than maybe a millisecond or so.
Effectively, the contacts are meant to slam together
and then get yanked apart,
and that makes an audible click.
The mechanisms that accomplish this are often ingeniously simple.
it’s just a spring cleverly integrated into a pivot.
Let’s take a look at a simple household rocker switch.
This switch is nice and clicky.
[repetitive rapid clicking]
Who needs a fidget clicker when you can just
run to the hardware store and get one of these?
This design is almost devilishly simple.
Below the faceplate are three pieces of brass,
two of which are the same ones you attach wires to on the outside.
The smaller one holds an electrical contact,
and the larger one serves as a pivot point
for a small swinging piece that holds the other contact.
If there’s a torque applied to the swinging piece in this direction
the contact does not touch the other one,
and no current can flow through the switch.
But apply a torque in the other direction,
and now the contacts touch.
Current flows into the switch through this terminal,
through the basket thing,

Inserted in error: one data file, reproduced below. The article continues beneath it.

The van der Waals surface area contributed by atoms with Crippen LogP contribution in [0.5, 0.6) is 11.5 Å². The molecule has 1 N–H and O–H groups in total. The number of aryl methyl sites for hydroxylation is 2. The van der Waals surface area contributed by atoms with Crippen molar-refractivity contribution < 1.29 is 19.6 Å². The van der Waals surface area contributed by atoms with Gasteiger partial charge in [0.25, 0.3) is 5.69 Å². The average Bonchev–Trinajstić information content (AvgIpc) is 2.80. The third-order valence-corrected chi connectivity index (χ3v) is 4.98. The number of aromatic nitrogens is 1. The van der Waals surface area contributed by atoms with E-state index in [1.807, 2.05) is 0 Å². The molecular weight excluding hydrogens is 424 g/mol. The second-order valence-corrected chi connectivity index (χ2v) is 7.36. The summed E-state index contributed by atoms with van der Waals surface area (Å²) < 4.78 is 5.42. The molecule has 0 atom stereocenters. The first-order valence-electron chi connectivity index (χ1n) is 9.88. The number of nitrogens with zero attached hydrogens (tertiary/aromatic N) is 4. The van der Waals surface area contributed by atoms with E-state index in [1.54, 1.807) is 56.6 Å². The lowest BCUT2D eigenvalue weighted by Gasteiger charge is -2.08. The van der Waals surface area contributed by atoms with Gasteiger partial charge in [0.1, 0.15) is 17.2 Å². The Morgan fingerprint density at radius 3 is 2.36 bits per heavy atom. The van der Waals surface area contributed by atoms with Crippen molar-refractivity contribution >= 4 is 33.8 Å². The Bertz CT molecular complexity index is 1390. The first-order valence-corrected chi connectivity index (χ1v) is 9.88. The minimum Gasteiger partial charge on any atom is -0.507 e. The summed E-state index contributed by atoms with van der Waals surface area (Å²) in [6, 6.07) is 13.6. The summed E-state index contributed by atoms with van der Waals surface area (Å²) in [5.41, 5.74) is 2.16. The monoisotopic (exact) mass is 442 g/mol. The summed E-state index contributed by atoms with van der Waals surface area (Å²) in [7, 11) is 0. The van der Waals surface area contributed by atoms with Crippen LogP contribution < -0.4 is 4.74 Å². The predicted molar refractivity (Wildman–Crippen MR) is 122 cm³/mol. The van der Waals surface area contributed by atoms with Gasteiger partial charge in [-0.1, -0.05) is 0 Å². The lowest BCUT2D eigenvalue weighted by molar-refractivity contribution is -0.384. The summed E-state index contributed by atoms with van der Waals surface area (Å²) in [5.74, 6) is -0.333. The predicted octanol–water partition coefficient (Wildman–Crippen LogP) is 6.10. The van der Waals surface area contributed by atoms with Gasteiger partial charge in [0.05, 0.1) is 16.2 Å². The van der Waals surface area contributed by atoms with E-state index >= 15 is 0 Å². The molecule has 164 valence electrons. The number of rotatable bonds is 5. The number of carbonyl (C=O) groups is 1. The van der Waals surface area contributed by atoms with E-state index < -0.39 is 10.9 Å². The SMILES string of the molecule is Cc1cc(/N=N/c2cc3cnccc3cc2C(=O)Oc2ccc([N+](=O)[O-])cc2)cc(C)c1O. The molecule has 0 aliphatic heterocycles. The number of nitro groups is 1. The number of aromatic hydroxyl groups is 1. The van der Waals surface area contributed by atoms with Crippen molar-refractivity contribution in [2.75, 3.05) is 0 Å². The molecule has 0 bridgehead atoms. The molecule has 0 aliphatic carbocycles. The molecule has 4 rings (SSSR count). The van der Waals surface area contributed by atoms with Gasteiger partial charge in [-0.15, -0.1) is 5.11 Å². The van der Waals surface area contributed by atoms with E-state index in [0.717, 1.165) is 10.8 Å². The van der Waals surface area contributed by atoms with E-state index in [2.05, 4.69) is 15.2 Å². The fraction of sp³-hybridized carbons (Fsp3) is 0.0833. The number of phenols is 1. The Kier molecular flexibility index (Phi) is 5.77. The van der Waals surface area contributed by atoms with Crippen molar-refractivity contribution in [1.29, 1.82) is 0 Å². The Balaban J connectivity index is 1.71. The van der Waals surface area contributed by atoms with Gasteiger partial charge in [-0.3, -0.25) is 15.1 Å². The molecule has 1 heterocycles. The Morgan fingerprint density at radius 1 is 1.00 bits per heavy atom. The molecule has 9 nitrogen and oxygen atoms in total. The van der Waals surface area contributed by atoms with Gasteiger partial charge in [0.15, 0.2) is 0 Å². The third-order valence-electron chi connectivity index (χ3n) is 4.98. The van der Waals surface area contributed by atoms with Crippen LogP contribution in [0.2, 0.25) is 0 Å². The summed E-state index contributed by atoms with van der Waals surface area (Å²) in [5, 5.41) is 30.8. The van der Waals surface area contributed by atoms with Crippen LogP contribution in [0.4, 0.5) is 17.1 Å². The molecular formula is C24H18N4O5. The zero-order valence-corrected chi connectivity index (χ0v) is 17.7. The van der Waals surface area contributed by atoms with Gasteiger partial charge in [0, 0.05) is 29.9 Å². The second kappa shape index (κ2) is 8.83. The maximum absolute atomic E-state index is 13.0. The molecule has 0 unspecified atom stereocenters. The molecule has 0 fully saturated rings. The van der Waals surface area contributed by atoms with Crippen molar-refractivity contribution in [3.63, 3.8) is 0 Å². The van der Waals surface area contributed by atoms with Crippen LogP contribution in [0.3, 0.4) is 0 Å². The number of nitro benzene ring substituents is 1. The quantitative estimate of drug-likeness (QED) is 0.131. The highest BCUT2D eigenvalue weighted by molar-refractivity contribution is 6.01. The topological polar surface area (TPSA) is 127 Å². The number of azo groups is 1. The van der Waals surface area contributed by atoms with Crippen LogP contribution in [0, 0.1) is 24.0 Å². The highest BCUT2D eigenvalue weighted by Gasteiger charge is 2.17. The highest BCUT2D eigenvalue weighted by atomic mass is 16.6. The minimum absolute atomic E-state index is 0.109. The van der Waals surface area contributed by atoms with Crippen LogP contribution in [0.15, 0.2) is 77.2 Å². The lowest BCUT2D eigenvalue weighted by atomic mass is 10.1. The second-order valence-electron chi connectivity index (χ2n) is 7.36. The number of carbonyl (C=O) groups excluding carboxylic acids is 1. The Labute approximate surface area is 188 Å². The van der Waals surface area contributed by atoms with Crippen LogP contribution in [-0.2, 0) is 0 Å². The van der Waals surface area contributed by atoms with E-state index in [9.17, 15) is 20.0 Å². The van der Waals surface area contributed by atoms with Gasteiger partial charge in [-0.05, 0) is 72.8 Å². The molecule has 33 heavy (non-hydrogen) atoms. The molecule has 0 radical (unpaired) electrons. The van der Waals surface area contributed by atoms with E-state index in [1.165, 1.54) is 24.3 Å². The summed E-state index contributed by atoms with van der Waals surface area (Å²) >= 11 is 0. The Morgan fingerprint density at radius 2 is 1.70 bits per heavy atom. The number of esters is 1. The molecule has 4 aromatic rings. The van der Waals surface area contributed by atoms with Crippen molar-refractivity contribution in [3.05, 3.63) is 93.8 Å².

into the swinging thing, through the two contacts,
and out the other terminal.
All it takes to ensure the swinging contact moves quickly is a spring.
See the rocker paddle that you touch is
in fact the same thing moving the contact.
These grooves hold onto the edge with a little play,
and when the rocker rocks back and forth,
so does the contact below.
But thanks to the spring,
the rocker, and more importantly the contact
wants to stay in either position.
The spring gets increasingly compressed
as the rocker meets the apex,
and once it passes it…
the spring expands
and pushes the contact in the other direction.
The result is a swift action in both directions,
this switch design isn’t perfect.
In fact, many, if not most,
switches on sale today aren’t.
See, you can actually move the contact a bit